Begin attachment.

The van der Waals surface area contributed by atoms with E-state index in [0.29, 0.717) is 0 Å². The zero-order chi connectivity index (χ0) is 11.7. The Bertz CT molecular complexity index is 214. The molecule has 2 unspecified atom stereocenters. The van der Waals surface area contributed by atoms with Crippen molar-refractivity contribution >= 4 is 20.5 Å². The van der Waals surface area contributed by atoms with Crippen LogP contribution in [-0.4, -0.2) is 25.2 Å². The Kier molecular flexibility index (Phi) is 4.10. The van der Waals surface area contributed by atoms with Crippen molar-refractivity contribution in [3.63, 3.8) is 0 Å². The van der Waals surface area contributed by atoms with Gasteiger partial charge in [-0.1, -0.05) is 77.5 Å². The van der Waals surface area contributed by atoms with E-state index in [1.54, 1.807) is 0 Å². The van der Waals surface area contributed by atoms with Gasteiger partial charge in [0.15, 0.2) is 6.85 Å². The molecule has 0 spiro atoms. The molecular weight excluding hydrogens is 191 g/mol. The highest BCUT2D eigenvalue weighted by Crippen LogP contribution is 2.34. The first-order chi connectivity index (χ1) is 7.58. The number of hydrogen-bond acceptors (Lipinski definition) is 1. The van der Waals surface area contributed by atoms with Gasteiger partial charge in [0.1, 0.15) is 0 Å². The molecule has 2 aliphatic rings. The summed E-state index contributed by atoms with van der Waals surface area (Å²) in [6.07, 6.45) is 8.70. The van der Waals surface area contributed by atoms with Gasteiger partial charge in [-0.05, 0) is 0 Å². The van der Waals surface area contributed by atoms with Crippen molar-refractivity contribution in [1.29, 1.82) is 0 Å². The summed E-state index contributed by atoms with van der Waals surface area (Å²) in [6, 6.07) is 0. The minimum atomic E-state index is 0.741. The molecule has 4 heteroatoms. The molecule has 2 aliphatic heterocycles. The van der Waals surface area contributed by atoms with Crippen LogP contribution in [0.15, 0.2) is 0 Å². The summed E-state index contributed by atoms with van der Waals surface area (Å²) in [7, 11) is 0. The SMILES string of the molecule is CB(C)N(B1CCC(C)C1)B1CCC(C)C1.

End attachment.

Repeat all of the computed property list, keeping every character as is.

The van der Waals surface area contributed by atoms with E-state index in [0.29, 0.717) is 0 Å². The zero-order chi connectivity index (χ0) is 11.7. The Bertz CT molecular complexity index is 214. The molecule has 2 unspecified atom stereocenters. The van der Waals surface area contributed by atoms with Crippen molar-refractivity contribution >= 4 is 20.5 Å². The van der Waals surface area contributed by atoms with Crippen LogP contribution in [-0.4, -0.2) is 25.2 Å². The Kier molecular flexibility index (Phi) is 4.10. The van der Waals surface area contributed by atoms with Crippen molar-refractivity contribution in [3.63, 3.8) is 0 Å². The van der Waals surface area contributed by atoms with Gasteiger partial charge in [-0.1, -0.05) is 77.5 Å². The van der Waals surface area contributed by atoms with E-state index in [1.54, 1.807) is 0 Å². The van der Waals surface area contributed by atoms with Gasteiger partial charge in [0.15, 0.2) is 6.85 Å². The molecule has 0 spiro atoms. The molecular weight excluding hydrogens is 191 g/mol. The highest BCUT2D eigenvalue weighted by Crippen LogP contribution is 2.34. The first-order chi connectivity index (χ1) is 7.58. The number of hydrogen-bond acceptors (Lipinski definition) is 1. The van der Waals surface area contributed by atoms with Gasteiger partial charge in [0.1, 0.15) is 0 Å². The molecule has 2 aliphatic rings. The summed E-state index contributed by atoms with van der Waals surface area (Å²) in [6.07, 6.45) is 8.70. The van der Waals surface area contributed by atoms with Gasteiger partial charge in [-0.05, 0) is 0 Å². The van der Waals surface area contributed by atoms with Crippen molar-refractivity contribution in [1.29, 1.82) is 0 Å². The summed E-state index contributed by atoms with van der Waals surface area (Å²) in [6, 6.07) is 0. The minimum atomic E-state index is 0.741. The molecule has 4 heteroatoms. The molecule has 2 aliphatic heterocycles. The van der Waals surface area contributed by atoms with Crippen LogP contribution in [0.15, 0.2) is 0 Å². The summed E-state index contributed by atoms with van der Waals surface area (Å²) in [7, 11) is 0. The SMILES string of the molecule is CB(C)N(B1CCC(C)C1)B1CCC(C)C1.